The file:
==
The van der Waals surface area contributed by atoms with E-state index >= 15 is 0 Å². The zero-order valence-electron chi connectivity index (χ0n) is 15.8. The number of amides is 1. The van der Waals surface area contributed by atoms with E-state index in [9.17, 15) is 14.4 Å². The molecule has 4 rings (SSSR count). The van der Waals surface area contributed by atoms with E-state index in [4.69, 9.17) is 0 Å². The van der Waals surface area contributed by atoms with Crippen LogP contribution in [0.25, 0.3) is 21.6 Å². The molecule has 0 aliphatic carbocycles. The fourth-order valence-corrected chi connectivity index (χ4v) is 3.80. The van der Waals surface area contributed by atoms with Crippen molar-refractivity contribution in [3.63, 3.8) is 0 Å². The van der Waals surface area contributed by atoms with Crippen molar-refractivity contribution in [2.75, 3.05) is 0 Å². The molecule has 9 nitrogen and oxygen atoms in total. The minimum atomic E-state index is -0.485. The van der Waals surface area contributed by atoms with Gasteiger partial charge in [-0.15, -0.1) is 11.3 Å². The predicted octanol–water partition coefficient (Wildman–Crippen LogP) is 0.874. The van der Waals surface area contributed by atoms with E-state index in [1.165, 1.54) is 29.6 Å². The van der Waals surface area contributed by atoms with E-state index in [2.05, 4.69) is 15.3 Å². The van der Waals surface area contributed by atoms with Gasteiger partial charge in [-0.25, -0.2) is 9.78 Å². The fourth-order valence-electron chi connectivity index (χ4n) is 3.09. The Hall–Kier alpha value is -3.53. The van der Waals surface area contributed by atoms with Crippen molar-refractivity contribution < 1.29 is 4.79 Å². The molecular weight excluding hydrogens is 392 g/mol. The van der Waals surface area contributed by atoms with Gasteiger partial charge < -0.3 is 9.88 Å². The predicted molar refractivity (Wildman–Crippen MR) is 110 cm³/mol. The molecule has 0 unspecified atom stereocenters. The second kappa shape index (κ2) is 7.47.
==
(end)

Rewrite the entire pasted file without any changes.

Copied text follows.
The van der Waals surface area contributed by atoms with E-state index >= 15 is 0 Å². The zero-order valence-electron chi connectivity index (χ0n) is 15.8. The number of amides is 1. The van der Waals surface area contributed by atoms with E-state index in [9.17, 15) is 14.4 Å². The molecule has 4 rings (SSSR count). The van der Waals surface area contributed by atoms with E-state index in [4.69, 9.17) is 0 Å². The van der Waals surface area contributed by atoms with Crippen LogP contribution in [0.25, 0.3) is 21.6 Å². The molecule has 0 aliphatic carbocycles. The fourth-order valence-corrected chi connectivity index (χ4v) is 3.80. The van der Waals surface area contributed by atoms with Crippen molar-refractivity contribution in [3.63, 3.8) is 0 Å². The van der Waals surface area contributed by atoms with Crippen molar-refractivity contribution in [2.75, 3.05) is 0 Å². The molecule has 9 nitrogen and oxygen atoms in total. The minimum atomic E-state index is -0.485. The van der Waals surface area contributed by atoms with Gasteiger partial charge in [-0.15, -0.1) is 11.3 Å². The predicted octanol–water partition coefficient (Wildman–Crippen LogP) is 0.874. The van der Waals surface area contributed by atoms with E-state index in [1.165, 1.54) is 29.6 Å². The van der Waals surface area contributed by atoms with E-state index in [2.05, 4.69) is 15.3 Å². The van der Waals surface area contributed by atoms with Gasteiger partial charge in [-0.25, -0.2) is 9.78 Å². The fourth-order valence-electron chi connectivity index (χ4n) is 3.09. The Hall–Kier alpha value is -3.53. The van der Waals surface area contributed by atoms with Crippen molar-refractivity contribution < 1.29 is 4.79 Å². The molecular weight excluding hydrogens is 392 g/mol. The van der Waals surface area contributed by atoms with Gasteiger partial charge < -0.3 is 9.88 Å². The predicted molar refractivity (Wildman–Crippen MR) is 110 cm³/mol. The molecule has 0 unspecified atom stereocenters. The second kappa shape index (κ2) is 7.47.